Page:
The University of Chester hopes staff, students and visitors will keep a New Year’s resolution to ban smoking from all its campuses.
Smokers will have to go off site or to a designated smoking area from January 4, 2016.
During the initial period there will be a softy-softly approach with smoking cessation services and support offered to the workforce. However, staff are warned that from August 1 next year there will be sanctions for anyone caught breaking the policy by having a sneaky fag on site or in a university vehicle.
An email to staff states the move is in response to a recent survey which revealed 82% of the workforce would support a smoking ban.
The circular continues: “Consequently, the university has decided that with effect from 4th January 2016, smoking by staff, students, suppliers and visitors (other than in new designated smoking areas to be provided at some sites) will be prohibited on all university sites and facilities and in university vehicles.
“The use of e-cigarettes in open spaces on university sites (ie not inside buildings or vehicles) will be permitted.”
'Sanctions' for naughty smokers
The email concludes: “Between 4th January 2016 and 1st August 2016, the university will provide staff with access to smoking cessation services and support. During this time an operational framework together with a more formal policy will be developed and from 1st August 2016 the policy will be enforced by sanctions imposed for failure to observe it.”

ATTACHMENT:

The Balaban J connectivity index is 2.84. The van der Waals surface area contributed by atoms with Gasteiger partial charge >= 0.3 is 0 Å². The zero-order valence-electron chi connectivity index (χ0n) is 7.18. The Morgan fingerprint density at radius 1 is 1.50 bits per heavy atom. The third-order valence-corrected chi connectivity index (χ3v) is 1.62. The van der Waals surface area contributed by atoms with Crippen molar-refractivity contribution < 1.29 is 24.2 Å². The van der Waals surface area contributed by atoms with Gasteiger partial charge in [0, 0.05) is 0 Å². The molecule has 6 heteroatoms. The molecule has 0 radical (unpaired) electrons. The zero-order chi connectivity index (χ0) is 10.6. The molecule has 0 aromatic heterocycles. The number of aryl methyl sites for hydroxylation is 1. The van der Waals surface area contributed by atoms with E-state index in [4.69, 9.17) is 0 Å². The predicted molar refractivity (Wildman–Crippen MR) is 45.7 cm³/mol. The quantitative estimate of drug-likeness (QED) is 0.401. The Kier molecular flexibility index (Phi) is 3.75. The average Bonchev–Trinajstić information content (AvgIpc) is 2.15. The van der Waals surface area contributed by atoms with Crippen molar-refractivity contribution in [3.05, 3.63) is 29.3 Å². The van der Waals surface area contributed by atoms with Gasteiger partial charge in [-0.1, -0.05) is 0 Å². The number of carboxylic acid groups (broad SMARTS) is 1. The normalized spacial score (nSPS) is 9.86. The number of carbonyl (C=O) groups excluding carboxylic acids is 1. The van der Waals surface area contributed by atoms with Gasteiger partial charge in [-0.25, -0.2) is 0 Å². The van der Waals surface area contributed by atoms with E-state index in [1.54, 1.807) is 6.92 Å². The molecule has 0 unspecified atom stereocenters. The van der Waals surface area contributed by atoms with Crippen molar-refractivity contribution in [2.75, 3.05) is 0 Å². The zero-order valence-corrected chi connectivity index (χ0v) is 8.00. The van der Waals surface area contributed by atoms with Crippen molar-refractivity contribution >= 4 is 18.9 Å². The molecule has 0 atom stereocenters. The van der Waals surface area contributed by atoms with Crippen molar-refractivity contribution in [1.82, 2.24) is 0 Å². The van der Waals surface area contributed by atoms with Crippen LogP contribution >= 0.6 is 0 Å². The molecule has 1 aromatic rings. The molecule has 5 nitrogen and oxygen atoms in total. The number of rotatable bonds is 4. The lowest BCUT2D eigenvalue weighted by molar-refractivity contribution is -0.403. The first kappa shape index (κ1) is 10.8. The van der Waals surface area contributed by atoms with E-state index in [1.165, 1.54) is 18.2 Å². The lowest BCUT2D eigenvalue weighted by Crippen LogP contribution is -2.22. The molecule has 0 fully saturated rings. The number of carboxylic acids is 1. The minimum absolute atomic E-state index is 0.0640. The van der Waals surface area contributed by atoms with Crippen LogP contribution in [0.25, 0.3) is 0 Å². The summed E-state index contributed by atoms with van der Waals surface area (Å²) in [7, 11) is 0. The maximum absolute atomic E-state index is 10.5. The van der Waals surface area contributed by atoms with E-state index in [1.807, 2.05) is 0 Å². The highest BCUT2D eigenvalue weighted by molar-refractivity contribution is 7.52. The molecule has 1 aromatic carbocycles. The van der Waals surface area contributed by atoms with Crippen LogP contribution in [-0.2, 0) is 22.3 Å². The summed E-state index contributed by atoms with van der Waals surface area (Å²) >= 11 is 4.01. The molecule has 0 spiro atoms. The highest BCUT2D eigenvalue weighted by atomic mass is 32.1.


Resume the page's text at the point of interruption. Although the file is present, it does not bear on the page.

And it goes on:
Chester Students’ Union says there is a trend towards smoke-free campuses across the UK. The union hosted a debate on the subject back in October and asked students on Twitter whether they agreed with a smoking ban.
Vivian Oka Odu replied with a simple ‘Yup’. But Dee Harvey tweeted: “So you expect students to stand outside the front of campus instead, I’m sure that will go down well with students and the public.”
A total of 410 people voted with the results revealing a split – 46% were in favour of a smoking ban while 54% were against.
The move against smoking stepped up a gear in 2007, when it became illegal for anyone to smoke in an enclosed public place or workplace in England. And there was controversy locally when it emerged the local authority considered Chester’s world famous Rows were impacted by the ban, much to the annoyance of some bar and restaurant owners based on the historic walkways.
A few months earlier, the Countess of Chester Hospital had taken the bold step of voluntarily bringing in a site-wide smoking ban, including its grounds, in order to promote a positive health message.
In October of this year it became illegal to smoke in cars carrying children in England and Wales. Both driver and smoker can face a £50 penalty fine.